As well as knowing these important theoretical details of how relationships, it’s expected that a solution architect can go further and understand elements such as:

  • Behaviours and Actions: These will control what occurs when we perform a specific action against a parent row. For example, if we delete an Account row, do we also want to delete all Contacts linked to it? Or is it better to preserve these as “orphan” rows in the system? Considering the different scenarios and recommending the most appropriate behaviour type will be crucial for a solution architect.
  • Manual vs. Native N:N Relationships: Most commonly, we can look to implement our N:N relationships natively by allowing Dataverse to create and manage the background intersect table for us. However, this can sometimes present challenges from an integration standpoint, as it’s notoriously difficult to target SDK operations against this hidden table type. In addition, this table cannot be customised, meaning we miss a valuable opportunity to decorate this table with additional metadata properties. When these become concerns, we can instead create a manual N:N relationship by making the intersect table ourselves and configuring the appropriate 1:N relationships against this.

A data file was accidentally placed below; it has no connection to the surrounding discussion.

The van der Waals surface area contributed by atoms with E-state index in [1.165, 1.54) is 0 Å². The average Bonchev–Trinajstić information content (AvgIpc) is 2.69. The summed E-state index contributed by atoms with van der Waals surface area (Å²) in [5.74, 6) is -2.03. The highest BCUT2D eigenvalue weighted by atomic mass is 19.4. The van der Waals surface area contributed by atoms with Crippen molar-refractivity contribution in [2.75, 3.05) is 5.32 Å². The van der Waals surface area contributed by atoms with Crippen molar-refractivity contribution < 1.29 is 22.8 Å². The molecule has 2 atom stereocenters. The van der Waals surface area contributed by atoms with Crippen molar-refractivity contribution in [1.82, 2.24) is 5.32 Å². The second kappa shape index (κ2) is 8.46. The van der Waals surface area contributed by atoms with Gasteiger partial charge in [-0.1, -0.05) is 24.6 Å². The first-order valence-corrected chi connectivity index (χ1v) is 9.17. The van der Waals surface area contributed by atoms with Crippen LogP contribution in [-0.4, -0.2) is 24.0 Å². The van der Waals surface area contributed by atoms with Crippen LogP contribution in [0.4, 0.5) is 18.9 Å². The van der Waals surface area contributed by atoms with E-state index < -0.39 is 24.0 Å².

• Hierarchical Relationships: It’s possible to configure 1:N relationships to be self-referential on the current table. This could be useful when we need to, for example, model and display our table data as part of a graphical hierarchy within a model-driven Power App. As solution architects, we should know how to configure and set this up on any table.
  • Connection Roles: Often overlooked, connection roles are technically a type of relationship; as such, making sure we understand how to set these up will be essential. From a usability standpoint, there are most appropriate for situations where we cannot anticipate how objects will need to be related to each other, but where we still require a flexible mechanism of making these links in the system.